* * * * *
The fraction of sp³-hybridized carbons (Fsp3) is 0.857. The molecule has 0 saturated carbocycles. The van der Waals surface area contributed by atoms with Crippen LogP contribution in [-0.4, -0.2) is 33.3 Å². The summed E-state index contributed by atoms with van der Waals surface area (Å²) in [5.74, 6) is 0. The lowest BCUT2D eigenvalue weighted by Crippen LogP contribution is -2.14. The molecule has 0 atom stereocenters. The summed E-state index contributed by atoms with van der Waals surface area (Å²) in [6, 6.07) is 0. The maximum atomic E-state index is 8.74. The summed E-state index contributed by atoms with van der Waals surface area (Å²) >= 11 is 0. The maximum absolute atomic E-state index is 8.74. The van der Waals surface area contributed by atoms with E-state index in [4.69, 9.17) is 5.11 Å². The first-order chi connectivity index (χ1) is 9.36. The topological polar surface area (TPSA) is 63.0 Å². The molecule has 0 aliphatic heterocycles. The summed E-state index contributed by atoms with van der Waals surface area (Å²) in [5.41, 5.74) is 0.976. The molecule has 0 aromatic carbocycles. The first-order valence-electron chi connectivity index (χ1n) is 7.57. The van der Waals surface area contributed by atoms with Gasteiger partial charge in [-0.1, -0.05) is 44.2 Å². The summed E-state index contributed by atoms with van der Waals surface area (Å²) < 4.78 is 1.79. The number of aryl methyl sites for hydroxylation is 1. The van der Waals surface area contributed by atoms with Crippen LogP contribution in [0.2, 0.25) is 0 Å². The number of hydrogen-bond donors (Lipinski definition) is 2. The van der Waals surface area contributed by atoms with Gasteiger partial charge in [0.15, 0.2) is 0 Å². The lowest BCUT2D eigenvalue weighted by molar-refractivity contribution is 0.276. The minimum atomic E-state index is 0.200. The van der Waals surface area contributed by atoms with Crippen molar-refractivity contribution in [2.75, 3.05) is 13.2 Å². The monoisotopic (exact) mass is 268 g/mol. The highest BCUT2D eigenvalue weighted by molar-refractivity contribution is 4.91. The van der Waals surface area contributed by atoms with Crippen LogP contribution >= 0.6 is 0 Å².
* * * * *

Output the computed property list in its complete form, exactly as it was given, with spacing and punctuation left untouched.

The fraction of sp³-hybridized carbons (Fsp3) is 0.857. The molecule has 0 saturated carbocycles. The van der Waals surface area contributed by atoms with Crippen LogP contribution in [-0.4, -0.2) is 33.3 Å². The summed E-state index contributed by atoms with van der Waals surface area (Å²) in [5.74, 6) is 0. The lowest BCUT2D eigenvalue weighted by Crippen LogP contribution is -2.14. The molecule has 0 atom stereocenters. The summed E-state index contributed by atoms with van der Waals surface area (Å²) in [6, 6.07) is 0. The maximum atomic E-state index is 8.74. The summed E-state index contributed by atoms with van der Waals surface area (Å²) >= 11 is 0. The maximum absolute atomic E-state index is 8.74. The van der Waals surface area contributed by atoms with E-state index in [4.69, 9.17) is 5.11 Å². The first-order chi connectivity index (χ1) is 9.36. The topological polar surface area (TPSA) is 63.0 Å². The molecule has 0 aliphatic heterocycles. The summed E-state index contributed by atoms with van der Waals surface area (Å²) in [5.41, 5.74) is 0.976. The molecule has 0 aromatic carbocycles. The first-order valence-electron chi connectivity index (χ1n) is 7.57. The van der Waals surface area contributed by atoms with Gasteiger partial charge in [-0.1, -0.05) is 44.2 Å². The summed E-state index contributed by atoms with van der Waals surface area (Å²) < 4.78 is 1.79. The number of aryl methyl sites for hydroxylation is 1. The van der Waals surface area contributed by atoms with Crippen LogP contribution in [0.2, 0.25) is 0 Å². The number of hydrogen-bond donors (Lipinski definition) is 2. The van der Waals surface area contributed by atoms with Gasteiger partial charge in [0.15, 0.2) is 0 Å². The lowest BCUT2D eigenvalue weighted by molar-refractivity contribution is 0.276. The minimum atomic E-state index is 0.200. The van der Waals surface area contributed by atoms with Crippen molar-refractivity contribution in [2.75, 3.05) is 13.2 Å². The monoisotopic (exact) mass is 268 g/mol. The highest BCUT2D eigenvalue weighted by molar-refractivity contribution is 4.91. The van der Waals surface area contributed by atoms with Crippen LogP contribution >= 0.6 is 0 Å².